Category: Genealogy

The Best Online Genealogy Forum for Bahamians

If your family tree is rooted in Bahamian soil and you’re interested in tracing your ancestry, check out the Bahamas Genealogy Group (BGG).

The Best Online Genealogy Forum for Bahamians - The Bahamas Genealogy Group

(May 2, 1938) The wedding of Clarence Pedican to Lillian Saunders, Green Turtle Cay, Abaco, Bahamas. (Photo courtesy of the Albert Lowe Museum.)

It’s a Yahoo group of 600+ members, all Bahamian or of Bahamian descent, and its purpose is to promote and preserve quality Bahamian genealogical and historical information.

What Do You Call Your Great-Grandmother?

In our family, great-grandmothers were called Gan Gan. It’s what all the kids of my generation called our great-grandmother, May Curry, and it’s what all my cousins’ kids called my grandmother, Lurey (Curry) Albury. We never knew where the term originated — I think we all assumed it was something unique to our family.

My Gan Gan – Marion Mayfield (Gates) Curry

The Queen and I

In researching a previous blog post about Henry Louis Gates Jr.’s Finding Your Roots, I checked on WikiTree to find out whether he and I might be related, since we each have Gates ancestors who emigrated from Ireland to America.

Though I wasn’t able to find a family connection between Mr. Gates and me, I did a bit of exploring to find out what other famous relatives I might have.

Happy 40th Anniversary to GTC's Albert Lowe Museum

Join us on January 7 as we celebrate the 40th anniversary of Green Turtle Cay's Albert Lowe Museum!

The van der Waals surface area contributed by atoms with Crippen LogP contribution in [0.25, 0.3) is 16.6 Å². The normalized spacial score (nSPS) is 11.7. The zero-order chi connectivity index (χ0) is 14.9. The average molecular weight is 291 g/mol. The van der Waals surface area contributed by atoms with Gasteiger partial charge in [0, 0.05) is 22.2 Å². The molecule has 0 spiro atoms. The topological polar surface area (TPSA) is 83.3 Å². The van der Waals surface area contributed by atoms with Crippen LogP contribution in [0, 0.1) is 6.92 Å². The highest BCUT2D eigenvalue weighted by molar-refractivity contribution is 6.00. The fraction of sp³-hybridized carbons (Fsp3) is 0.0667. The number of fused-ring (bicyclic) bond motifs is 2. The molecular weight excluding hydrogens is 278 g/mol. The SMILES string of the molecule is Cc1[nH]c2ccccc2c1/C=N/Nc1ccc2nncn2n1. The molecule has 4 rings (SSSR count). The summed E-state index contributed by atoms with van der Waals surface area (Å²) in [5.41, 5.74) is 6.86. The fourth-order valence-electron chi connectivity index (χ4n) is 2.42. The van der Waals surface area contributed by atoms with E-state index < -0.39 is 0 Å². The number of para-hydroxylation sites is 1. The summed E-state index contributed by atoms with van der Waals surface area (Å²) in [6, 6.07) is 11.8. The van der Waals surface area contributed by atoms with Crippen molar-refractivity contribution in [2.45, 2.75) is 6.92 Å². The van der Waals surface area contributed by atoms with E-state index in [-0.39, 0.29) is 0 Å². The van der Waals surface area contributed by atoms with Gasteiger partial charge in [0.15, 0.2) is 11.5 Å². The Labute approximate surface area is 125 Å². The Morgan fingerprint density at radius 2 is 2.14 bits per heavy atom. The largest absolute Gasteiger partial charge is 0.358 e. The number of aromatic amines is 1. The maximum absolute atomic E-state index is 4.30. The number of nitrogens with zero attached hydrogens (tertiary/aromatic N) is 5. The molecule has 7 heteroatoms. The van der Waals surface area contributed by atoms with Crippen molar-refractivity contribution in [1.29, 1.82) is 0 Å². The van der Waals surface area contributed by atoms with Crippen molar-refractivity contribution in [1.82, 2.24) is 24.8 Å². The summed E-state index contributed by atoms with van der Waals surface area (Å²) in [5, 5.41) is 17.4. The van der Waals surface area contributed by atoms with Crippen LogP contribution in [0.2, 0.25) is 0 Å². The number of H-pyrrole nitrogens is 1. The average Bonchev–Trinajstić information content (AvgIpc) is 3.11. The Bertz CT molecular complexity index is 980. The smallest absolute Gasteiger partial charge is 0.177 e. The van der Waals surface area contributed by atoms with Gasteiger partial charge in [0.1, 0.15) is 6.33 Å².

Artist, historian and founder of the Albert Lowe Museum, Alton Lowe.

It’s hard to believe, but before the Bahamas gained independence in 1973, few Bahamians knew very much about their own history.

“We were taught English history in school,” my cousin Alton Lowe told me. “It wasn’t until I went to the U.S. to study art that I learned about the history of my own country.”

The more Alton learned, the more dedicated he became to preserving the information for future generations, and ensuring that all Bahamians had the chance to learn about their unique roots.

What Alton discovered about his home country shaped his artistic career — most of his oil paintings feature colourful and traditional Bahamian scenes and people.

It also inspired him to purchase a historic Green Turtle Cay home and establish the Albert Lowe Museum.

Daily Photo – June 15, 2016

Recognize any of these costumed Green Turtle Cay residents?

While researching the book about Green Turtle Cay history on which I’m currently working, I’ve come across many photos with unidentified subjects.